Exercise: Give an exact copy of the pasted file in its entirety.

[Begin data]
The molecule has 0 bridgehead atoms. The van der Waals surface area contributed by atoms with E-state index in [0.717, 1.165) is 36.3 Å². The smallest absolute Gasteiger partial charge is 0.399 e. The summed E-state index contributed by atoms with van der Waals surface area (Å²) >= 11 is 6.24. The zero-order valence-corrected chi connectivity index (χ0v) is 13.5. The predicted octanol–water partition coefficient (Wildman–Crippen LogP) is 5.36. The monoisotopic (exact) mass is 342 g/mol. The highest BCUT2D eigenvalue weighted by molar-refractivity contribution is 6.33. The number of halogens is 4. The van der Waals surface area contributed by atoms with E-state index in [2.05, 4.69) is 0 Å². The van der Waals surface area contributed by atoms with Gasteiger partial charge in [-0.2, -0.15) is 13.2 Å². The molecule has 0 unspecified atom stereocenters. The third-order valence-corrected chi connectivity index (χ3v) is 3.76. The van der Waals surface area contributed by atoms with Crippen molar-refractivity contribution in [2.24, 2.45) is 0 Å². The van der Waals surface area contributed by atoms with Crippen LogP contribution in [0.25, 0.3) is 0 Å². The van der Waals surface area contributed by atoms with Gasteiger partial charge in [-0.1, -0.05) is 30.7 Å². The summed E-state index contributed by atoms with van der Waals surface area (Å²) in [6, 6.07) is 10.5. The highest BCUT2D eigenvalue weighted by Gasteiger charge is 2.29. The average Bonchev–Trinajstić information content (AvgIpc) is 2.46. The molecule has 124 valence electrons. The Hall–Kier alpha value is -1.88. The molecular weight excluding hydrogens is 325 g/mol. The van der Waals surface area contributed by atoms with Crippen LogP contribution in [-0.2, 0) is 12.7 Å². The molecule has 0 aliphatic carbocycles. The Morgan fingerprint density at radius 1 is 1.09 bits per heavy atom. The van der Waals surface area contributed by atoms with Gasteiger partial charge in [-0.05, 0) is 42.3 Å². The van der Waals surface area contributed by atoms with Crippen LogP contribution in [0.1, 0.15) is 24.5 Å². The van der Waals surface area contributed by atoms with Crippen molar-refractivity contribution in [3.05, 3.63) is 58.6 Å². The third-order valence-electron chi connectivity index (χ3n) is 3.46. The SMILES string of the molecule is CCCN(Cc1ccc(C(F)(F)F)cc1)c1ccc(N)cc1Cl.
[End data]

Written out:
The molecule has 0 bridgehead atoms. The van der Waals surface area contributed by atoms with E-state index in [0.717, 1.165) is 36.3 Å². The smallest absolute Gasteiger partial charge is 0.399 e. The summed E-state index contributed by atoms with van der Waals surface area (Å²) >= 11 is 6.24. The zero-order valence-corrected chi connectivity index (χ0v) is 13.5. The predicted octanol–water partition coefficient (Wildman–Crippen LogP) is 5.36. The monoisotopic (exact) mass is 342 g/mol. The highest BCUT2D eigenvalue weighted by molar-refractivity contribution is 6.33. The number of halogens is 4. The van der Waals surface area contributed by atoms with E-state index in [2.05, 4.69) is 0 Å². The van der Waals surface area contributed by atoms with Gasteiger partial charge in [-0.2, -0.15) is 13.2 Å². The molecule has 0 unspecified atom stereocenters. The third-order valence-corrected chi connectivity index (χ3v) is 3.76. The van der Waals surface area contributed by atoms with Crippen molar-refractivity contribution in [2.24, 2.45) is 0 Å². The van der Waals surface area contributed by atoms with Crippen LogP contribution in [0.25, 0.3) is 0 Å². The van der Waals surface area contributed by atoms with Gasteiger partial charge in [-0.1, -0.05) is 30.7 Å². The summed E-state index contributed by atoms with van der Waals surface area (Å²) in [6, 6.07) is 10.5. The highest BCUT2D eigenvalue weighted by Gasteiger charge is 2.29. The average Bonchev–Trinajstić information content (AvgIpc) is 2.46. The molecule has 124 valence electrons. The Hall–Kier alpha value is -1.88. The molecular weight excluding hydrogens is 325 g/mol. The van der Waals surface area contributed by atoms with Crippen LogP contribution in [-0.2, 0) is 12.7 Å². The molecule has 0 aliphatic carbocycles. The Morgan fingerprint density at radius 1 is 1.09 bits per heavy atom. The van der Waals surface area contributed by atoms with Gasteiger partial charge in [-0.05, 0) is 42.3 Å². The van der Waals surface area contributed by atoms with Crippen LogP contribution in [0.1, 0.15) is 24.5 Å². The van der Waals surface area contributed by atoms with Crippen molar-refractivity contribution in [3.05, 3.63) is 58.6 Å². The third-order valence-electron chi connectivity index (χ3n) is 3.46. The SMILES string of the molecule is CCCN(Cc1ccc(C(F)(F)F)cc1)c1ccc(N)cc1Cl.